Although rules governing income taxes regularly change, deducting the costs of rental equipment can represent a quicker, simpler, (and in many cases a greater) tax deduction.

Finally, when equipment is rented there is greater opportunity to obtain equipment that will meet the specific needs of the production. Once equipment is purchased, there can be pressure to use it, even though at times other makes and models might be better suited to the specific needs of a production.Determining Costs

Even for consumer-grade equipment the cost of rental (which may be only $50 a day) might make sense if it's only going to be used for a few days.  

Again, in each of these examples we are talking about equipment that's not used every day.  An example would be equipment needed for an on-location (non-studio) shoot.

 

Approaches to

Attributing Costs

division markerOnce the cost for a production is figured out, you may need to justify it, either in terms of expected results or cost effectiveness.

There are three bases on which to measure cost effectiveness:

Cost Per Minute

division markerThe cost per minute is relatively easy to determine; you simply divide the final production cost by the duration of the finished product. For example, if a 30-minute production costs $120,000, the cost per minute would be $4,000.
 

Cost Per Viewer

division markerC ost per viewer is also relatively simple to figure out; you simply divide the total production costs by the actual or anticipated audience.

As we noted in Module 4, in the field of advertising, CPM, or cost-per-thousand is a common measure. If 100,000 people see a show that costs $5,000 to produce, the CPM would be $50. On a cost-per-viewer basis this comes out to be only five cents a person.
 

Cost Per Measured Results

division markerThe last category, cost per measured results, is the most difficult to determine.

For this we must measure production costs against intended results. In commercial television we might sell 300,000 packages of razor blades after airing one 60-second commercial. If our profit on 300,000 packages was $100,000 and we spent $1,00,000.00 producing and airing the commercial, we might question whether it was a good investment.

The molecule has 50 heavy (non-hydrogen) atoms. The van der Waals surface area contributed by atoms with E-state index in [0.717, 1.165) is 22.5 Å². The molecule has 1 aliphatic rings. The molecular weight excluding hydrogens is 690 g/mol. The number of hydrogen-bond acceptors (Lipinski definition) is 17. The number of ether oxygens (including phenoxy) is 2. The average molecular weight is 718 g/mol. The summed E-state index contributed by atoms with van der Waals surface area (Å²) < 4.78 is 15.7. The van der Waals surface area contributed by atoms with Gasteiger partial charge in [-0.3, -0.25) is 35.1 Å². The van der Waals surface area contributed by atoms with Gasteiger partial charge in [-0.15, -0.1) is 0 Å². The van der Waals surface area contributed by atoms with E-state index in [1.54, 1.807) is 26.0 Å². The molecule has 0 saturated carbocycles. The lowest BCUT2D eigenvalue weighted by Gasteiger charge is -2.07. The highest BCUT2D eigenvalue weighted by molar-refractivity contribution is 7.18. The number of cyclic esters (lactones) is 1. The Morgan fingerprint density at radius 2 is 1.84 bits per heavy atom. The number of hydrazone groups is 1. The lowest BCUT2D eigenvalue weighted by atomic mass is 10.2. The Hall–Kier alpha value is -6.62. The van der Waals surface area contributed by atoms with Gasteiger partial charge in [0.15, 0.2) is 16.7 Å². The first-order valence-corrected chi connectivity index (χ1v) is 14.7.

Of course, once produced, most ads are aired more than once. (Sometimes endlessly, it seems!)

This means that the cost of future airings simply centers on buying airtime. If the cost of TV time was $10,000 and we sold 300,000 packages of razor blades each time the commercial aired, we would soon show a profit. Plus, we could figure it all out on a simple calculator.

 

Return on Investment

division markerBut things may not be this simple.  

What if at the same time we are also running ads in newspapers and on radio, and we have big, colorful razor blade displays in stores? Then it becomes difficult to determine the cost effectiveness of each medium.

So the question becomes, which approach is paying off and which one isn't?

Plus, razor blades can be counted, but determining the returns on other "products" can be much more difficult.

How do you quantify the return-on-investment of a public service announcement (PSA) designed to get viewers to stop smoking, to "buckle up for safety," or to preserve clean air and water.

Even if before-and-after surveys are done to try to measure changes in public awareness of these issues, it can be almost impossible to factor out the influence of a particular type of public service announcement from the host of other voices that the public regularly encounters on these issues.

Apart from doing in-depth interviews with viewers, we may have to rely largely on "the record."

If we find that a series of 60-second TV spots increases razor blade sales by 300,000, we might safely assume that a 60-second PSA might also have some influence on smoking, buckling seat belts, and clean air and water.

division markerWith some of the major preproduction concerns covered, our next step is to become familiar with some of the tools we'll be using in the production process.

To understand these we'll need to start with the basics of the medium, itself.